- Read history books. History will help you understand the present moment, and it provides a prescription for social change. Start with Howard Zinn.
- There is a constant barrage of news, and it is more important than ever to identity credible information from misinformation, with alternative facts, climate change denial, and media spin. Slow down and read books.
- And remember, fake news is nothing new: Newspapers have always had sections on entertainment, lifestyle, real estate, sports, and business. Much of this can be regarded as “fake news,” leaving a small portion of the newspaper for real news, of which only a small percentage is investigative.
- Get your news from independent media outlets. This has never been more important. Independent media exposes the real-world impact of bad policies, and it reports political change when it is happening.
- Watch Democracy Now! every single day.
- Pay for your news. Donate money to independent media sources, starting now.
- Devote the entire 7-10 minutes it takes to read news articles in their entirely—starting with this one! Do not skim articles or read them halfway. Read all the information provided, and absorb the author’s intent.
- Focus on Trump’s actions rather than his words and Tweets. His words, character, and tone are certainly important, but do not be distracted by his deliberate attempt to deceive the media. Steve Bannon is in the White House for a reason. Do not repeat their lies; doing so gives them credibility.
- It is not enough to bring awareness to issues in the form of large rallies and public demonstrations. Direct action must be taken to undermine the power structure, and there may be times when we have to physically impede actions of the state through nonviolent civil disobedience. Water protectors at Standing Rock have been doing this for months. How many of us are willing to impede the construction of Trump's wall with our bodies? There will be an increased risk and sacrifice on our part as we expand the types of actions we use—but we must maintain nonviolent discipline. Nonviolence is an efficient way to enact change.
- Join a grassroot organization that has local chapters across the entire nation. The Left needs to consolidate into larger organizations, rather than create smaller ones. Larger organizations already have at least some organizational framework in place. Precious effort and time is wasted by continuously building new organizations from scratch. Join a local organization that has national reach.
- Work to endorse national leaders. The Left needs individuals with large media platforms who can articulate an alternative to the status quo. Michael Moore is a wonderful example, but we need powerful civil rights leaders who can organize and lead entire movements. We need a Martin Luther King, Jr.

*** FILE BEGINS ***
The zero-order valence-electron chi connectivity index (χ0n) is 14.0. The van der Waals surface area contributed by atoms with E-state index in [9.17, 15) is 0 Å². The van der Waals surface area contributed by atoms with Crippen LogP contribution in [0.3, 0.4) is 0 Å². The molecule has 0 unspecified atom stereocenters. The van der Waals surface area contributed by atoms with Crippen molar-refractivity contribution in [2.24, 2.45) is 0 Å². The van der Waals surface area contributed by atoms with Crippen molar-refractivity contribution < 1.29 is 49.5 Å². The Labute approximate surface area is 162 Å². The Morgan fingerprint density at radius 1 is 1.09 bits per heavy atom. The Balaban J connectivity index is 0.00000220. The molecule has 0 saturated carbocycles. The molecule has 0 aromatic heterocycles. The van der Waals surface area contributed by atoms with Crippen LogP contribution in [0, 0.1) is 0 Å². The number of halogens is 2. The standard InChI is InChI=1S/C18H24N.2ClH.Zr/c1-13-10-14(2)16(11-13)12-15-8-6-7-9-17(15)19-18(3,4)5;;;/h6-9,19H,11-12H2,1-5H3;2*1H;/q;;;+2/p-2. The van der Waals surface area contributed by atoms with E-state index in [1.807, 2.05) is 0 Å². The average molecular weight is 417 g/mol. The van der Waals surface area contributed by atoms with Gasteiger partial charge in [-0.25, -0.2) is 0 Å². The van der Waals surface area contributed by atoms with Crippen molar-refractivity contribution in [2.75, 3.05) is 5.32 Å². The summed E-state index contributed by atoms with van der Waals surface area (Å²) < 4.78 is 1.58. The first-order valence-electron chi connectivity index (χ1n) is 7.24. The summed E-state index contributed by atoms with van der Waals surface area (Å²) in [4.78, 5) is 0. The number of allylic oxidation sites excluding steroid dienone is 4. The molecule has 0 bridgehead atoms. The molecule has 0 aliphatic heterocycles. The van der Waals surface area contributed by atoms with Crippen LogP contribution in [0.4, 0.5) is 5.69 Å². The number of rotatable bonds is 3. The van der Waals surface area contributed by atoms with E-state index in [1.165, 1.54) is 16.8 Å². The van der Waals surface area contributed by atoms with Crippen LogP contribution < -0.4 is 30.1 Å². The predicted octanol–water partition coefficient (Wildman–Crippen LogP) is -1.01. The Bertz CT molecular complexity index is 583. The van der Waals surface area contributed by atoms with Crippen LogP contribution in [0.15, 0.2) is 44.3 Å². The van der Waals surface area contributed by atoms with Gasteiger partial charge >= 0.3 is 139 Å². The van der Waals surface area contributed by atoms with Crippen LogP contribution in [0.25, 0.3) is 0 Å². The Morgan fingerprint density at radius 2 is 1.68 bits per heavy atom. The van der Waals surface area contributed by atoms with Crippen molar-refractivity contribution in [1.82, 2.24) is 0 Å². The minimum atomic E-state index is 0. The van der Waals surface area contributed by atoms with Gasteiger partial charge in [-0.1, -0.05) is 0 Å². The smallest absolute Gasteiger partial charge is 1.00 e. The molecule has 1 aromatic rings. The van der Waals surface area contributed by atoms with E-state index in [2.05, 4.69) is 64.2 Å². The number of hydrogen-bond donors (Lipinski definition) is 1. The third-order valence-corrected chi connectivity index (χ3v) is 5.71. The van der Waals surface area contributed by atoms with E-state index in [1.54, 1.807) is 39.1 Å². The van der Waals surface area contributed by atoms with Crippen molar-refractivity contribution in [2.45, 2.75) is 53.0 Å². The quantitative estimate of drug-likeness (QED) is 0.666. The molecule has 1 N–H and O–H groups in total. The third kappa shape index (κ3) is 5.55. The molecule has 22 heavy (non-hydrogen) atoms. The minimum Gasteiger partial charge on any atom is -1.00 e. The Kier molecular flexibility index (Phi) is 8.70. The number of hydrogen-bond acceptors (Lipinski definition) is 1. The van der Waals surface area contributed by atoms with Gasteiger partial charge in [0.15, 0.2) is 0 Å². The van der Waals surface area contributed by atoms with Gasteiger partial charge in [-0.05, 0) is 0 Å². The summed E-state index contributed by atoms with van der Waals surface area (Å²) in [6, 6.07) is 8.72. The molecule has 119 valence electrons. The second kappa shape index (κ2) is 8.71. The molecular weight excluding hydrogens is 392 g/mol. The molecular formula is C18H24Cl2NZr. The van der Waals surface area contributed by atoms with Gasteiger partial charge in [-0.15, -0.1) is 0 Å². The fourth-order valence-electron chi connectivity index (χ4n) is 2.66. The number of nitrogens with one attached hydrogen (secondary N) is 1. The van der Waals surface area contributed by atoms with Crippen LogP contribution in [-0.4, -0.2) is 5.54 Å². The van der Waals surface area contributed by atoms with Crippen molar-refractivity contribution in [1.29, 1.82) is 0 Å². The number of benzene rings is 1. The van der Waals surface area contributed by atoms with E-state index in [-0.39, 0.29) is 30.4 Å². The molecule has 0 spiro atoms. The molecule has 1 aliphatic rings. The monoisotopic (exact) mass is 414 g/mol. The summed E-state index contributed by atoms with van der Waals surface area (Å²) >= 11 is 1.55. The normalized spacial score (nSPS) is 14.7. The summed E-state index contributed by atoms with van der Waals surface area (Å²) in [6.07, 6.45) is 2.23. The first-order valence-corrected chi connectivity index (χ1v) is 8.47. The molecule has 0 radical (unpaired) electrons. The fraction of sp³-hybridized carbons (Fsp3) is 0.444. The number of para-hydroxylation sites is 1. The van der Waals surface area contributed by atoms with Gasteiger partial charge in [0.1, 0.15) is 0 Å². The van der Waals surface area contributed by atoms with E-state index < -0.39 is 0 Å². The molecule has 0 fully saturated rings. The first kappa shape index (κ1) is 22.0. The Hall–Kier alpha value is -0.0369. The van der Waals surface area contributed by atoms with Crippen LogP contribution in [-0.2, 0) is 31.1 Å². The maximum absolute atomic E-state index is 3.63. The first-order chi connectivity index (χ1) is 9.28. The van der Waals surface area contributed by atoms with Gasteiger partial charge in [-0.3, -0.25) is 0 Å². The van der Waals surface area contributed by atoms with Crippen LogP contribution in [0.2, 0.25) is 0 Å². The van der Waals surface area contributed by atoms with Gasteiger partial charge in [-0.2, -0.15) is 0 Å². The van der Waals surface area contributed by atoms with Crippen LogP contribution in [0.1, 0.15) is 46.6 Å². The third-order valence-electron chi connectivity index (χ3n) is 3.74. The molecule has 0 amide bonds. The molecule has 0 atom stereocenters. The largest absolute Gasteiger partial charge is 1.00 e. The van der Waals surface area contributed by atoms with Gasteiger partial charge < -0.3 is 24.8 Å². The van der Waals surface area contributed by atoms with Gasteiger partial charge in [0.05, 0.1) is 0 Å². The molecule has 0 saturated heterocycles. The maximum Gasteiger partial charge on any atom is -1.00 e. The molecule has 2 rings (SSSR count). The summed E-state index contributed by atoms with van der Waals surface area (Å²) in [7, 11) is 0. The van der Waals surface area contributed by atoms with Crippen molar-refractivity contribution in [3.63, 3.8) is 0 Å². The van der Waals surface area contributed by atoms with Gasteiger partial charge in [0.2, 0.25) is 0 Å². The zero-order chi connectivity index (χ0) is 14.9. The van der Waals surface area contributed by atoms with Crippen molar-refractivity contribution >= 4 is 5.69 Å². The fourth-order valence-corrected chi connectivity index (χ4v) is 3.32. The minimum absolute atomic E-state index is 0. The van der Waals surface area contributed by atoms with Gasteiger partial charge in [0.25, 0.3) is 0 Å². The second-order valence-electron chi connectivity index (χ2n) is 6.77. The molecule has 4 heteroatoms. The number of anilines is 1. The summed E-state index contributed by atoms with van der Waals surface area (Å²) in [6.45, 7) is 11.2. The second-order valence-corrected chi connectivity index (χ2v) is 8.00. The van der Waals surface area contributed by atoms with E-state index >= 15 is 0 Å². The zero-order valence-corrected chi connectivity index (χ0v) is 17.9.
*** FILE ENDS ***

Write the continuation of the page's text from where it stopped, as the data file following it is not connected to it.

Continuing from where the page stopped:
- In order to consolidate grassroot organizations and empower leaders, we have to stop quibbling over small ideological differences. This means we should stop zeroing in on identity politics. We divide ourselves when we organize around narrow causes along strict lines of race, religion, and sexuality. Our corporate overlords do not care about multiculturalism. Intersectionality of race, gender, environmental protection, and other struggles have to be linked with taking on the millionaires and billionaires who control our lives.
- We must unite the working class, which means we cannot dismiss Trump supporters as nothing more than bigots and racists. Reach out to them to share your perspective in a respectful manner. This is supposed to be a democracy. People with different opinions are not the enemy.
- But do not spent large amounts of time debating right-wing friends and family on social media, and do not waste time on trolls. We do not need to convince everyone to enact social change.
- For those who are new to political activism: Do not assume you know everything. Reach out to experienced activists, and do your homework on nonviolent resistance.
- For those who are experienced activists: Be patient with individuals who are becoming politically conscious for the first time. Suggest independent media sources and books, and help new activists base their political actions on good ideas.
- The resistance must be nonviolent to the core; violence is not an option. Be suspicious of small pockets of people wearing all-black clothes at rallies. It could be the Black Bloc, the cancer that grows in movements. Individuals who enact intimidating tactics, such as pushing, throwing rocks, setting fires, or knocking over trashcans, should be disavowed and discouraged at all times, even when their members punch Nazis in the face. Petty violence does not offer solutions. It is lazy activism.
- The police are not the enemy—but they do have weapons. Police departments have access to equipment normally available to the army: armored vehicles, helicopters, night-vision goggles, body shields, machine guns, surveillance drones, and stingrays. Stricter protest laws are being proposed, and Section 1021 of The National Defense Authorization Act provides the legal framework for repression.
Donald Trump exemplifies what it means to take action without thought. This must not happen to us. Our actions must be based on good ideas. I do not have all the answers—but I know freedom is a constant struggle and power concedes nothing. It is absolutely up to us to mount a resistance to loosen the oligarchic grip on our lives. Change only occurs when enough people are willing to organize and take action. Democracy is an action word.